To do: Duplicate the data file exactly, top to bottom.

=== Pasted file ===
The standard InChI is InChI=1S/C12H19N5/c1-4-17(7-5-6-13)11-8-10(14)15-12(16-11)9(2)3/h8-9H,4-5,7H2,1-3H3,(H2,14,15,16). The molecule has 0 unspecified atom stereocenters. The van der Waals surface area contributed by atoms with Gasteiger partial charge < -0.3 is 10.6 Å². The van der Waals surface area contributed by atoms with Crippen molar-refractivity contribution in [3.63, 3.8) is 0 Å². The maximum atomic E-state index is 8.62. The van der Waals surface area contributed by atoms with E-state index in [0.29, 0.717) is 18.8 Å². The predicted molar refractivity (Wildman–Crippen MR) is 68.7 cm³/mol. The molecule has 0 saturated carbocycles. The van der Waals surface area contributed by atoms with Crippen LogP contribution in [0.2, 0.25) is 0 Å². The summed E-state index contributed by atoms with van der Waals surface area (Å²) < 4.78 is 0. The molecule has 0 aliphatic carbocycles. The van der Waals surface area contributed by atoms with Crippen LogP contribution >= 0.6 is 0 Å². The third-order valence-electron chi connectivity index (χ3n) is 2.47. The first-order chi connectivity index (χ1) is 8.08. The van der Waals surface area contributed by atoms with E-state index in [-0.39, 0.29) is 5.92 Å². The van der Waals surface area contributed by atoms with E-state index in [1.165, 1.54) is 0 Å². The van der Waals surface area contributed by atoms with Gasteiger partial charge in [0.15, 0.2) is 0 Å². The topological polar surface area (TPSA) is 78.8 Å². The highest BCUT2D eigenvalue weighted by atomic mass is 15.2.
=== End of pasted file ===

The standard InChI is InChI=1S/C12H19N5/c1-4-17(7-5-6-13)11-8-10(14)15-12(16-11)9(2)3/h8-9H,4-5,7H2,1-3H3,(H2,14,15,16). The molecule has 0 unspecified atom stereocenters. The van der Waals surface area contributed by atoms with Gasteiger partial charge < -0.3 is 10.6 Å². The van der Waals surface area contributed by atoms with Crippen molar-refractivity contribution in [3.63, 3.8) is 0 Å². The maximum atomic E-state index is 8.62. The van der Waals surface area contributed by atoms with E-state index in [0.29, 0.717) is 18.8 Å². The predicted molar refractivity (Wildman–Crippen MR) is 68.7 cm³/mol. The molecule has 0 saturated carbocycles. The van der Waals surface area contributed by atoms with Crippen LogP contribution in [0.2, 0.25) is 0 Å². The summed E-state index contributed by atoms with van der Waals surface area (Å²) < 4.78 is 0. The molecule has 0 aliphatic carbocycles. The van der Waals surface area contributed by atoms with Crippen LogP contribution >= 0.6 is 0 Å². The third-order valence-electron chi connectivity index (χ3n) is 2.47. The first-order chi connectivity index (χ1) is 8.08. The van der Waals surface area contributed by atoms with E-state index in [-0.39, 0.29) is 5.92 Å². The van der Waals surface area contributed by atoms with E-state index in [1.165, 1.54) is 0 Å². The van der Waals surface area contributed by atoms with Gasteiger partial charge in [0.15, 0.2) is 0 Å². The topological polar surface area (TPSA) is 78.8 Å². The highest BCUT2D eigenvalue weighted by atomic mass is 15.2.